Global Wolf

2003, Nature  -  50 min Leave a Comment
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Global Wolf educates viewers on the history of the human-wolf relationship throughout the world and follows international wolf researchers as they work to preserve a species once hunted to the edge of extinction. Gesa Kluth, a European wolf biologist, plays happily with captive research wolves as she explains they are quite friendly to each other and the humans they recognize. Her quest is to determine if the German wolf is truly extinct or if there may be hope to revitalize the regional lineage.

In the Yukon, Canadian biologist David Jones joins his friend Steven Frost, a caribou tracker, as they traverse the Porcupine River. The two men hope a caribou migration will result in some wolf sightings. Although Canadian wolves boast a healthy population they are known for their evasive nature. It is therefore a unique event when a wolf presents itself to Jones and Frost, engaging in a conversation of howls with Jones – an encounter that lasts over three hours.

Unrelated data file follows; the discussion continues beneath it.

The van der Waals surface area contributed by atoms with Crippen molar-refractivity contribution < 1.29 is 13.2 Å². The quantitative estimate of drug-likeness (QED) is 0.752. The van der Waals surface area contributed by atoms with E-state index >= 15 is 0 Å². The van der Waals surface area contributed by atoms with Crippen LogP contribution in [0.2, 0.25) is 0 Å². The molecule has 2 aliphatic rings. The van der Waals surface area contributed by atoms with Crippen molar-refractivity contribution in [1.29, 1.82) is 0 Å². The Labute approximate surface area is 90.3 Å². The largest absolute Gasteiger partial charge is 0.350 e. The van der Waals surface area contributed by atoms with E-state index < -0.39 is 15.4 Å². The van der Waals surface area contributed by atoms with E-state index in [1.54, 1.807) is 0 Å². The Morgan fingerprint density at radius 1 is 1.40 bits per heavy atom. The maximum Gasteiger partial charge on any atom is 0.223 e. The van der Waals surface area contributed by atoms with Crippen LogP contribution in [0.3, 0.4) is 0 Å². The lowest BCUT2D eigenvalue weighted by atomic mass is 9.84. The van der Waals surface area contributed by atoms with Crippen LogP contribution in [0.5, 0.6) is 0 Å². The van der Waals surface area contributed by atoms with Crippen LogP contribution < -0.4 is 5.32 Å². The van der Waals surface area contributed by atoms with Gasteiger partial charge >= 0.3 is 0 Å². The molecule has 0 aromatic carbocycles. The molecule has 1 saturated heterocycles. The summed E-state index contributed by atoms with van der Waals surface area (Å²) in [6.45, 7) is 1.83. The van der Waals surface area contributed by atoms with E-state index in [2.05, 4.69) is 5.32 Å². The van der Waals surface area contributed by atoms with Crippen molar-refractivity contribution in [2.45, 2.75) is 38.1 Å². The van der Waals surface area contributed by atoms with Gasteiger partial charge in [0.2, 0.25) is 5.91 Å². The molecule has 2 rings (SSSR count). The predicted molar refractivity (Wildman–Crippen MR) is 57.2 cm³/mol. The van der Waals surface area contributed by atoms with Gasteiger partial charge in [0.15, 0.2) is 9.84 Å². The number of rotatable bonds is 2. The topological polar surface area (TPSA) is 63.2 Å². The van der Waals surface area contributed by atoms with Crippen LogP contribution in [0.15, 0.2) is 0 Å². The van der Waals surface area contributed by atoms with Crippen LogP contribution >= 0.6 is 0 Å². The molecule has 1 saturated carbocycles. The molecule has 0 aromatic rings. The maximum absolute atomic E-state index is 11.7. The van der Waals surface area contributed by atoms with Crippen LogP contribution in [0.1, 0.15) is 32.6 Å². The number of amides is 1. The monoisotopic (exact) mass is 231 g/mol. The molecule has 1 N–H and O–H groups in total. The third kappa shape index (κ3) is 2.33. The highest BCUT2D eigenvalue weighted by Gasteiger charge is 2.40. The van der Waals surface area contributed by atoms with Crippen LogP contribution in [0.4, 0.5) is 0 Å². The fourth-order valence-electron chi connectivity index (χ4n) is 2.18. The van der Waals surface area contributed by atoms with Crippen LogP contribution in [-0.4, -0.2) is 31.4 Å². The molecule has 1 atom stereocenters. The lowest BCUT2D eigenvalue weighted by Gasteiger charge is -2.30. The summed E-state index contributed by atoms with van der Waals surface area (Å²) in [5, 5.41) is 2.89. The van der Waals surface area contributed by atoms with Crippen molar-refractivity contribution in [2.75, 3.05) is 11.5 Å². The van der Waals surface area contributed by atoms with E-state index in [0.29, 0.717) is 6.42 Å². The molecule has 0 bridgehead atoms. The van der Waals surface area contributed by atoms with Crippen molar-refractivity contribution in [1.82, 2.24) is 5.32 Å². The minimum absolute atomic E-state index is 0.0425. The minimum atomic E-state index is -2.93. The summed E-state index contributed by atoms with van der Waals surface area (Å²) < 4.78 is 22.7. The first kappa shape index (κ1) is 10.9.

In Russia, wolf rescuer Vladimir Bologov purchases a litter of wolf cubs from the hunters that orphaned them. He takes them to an island where we discover he has established a wolf refuge. Striving to allow the wolves to remain as wild as possible, Vladimir keeps his distance, allowing the wolves to remain semi-wild but cared for in the refuge for a year before driving them as far into the wilderness as possible to be released. Vladimir remains with the wolves for days after release to ensure the likelihood of their survival, and fits them with radio collars so he may continue to track their progress.

In addition to following these specific researchers, the filmmakers take us to India to survey the relationship between the human population and area wildlife, and to more remote areas of Egypt and the Middle East, as the historical conflict between humans and wolves is elaborated upon. While crediting the endurance of wolf populations with their ability to adapt to various environments, it is also explained that their attraction to herd animals and the resulting threat to livestock is what put them at odds with humans as far back as the Middle Ages.

Citing their reputation in ancient folklore and fairy tales, wolves have been used to represent power and threat throughout the world in ways that have perpetuated their near-demise for centuries. Global Wolf offers insight into the complex relationship between wolf and man, the beauty and diversity of wolves, and the part they play in our greater world ecology.

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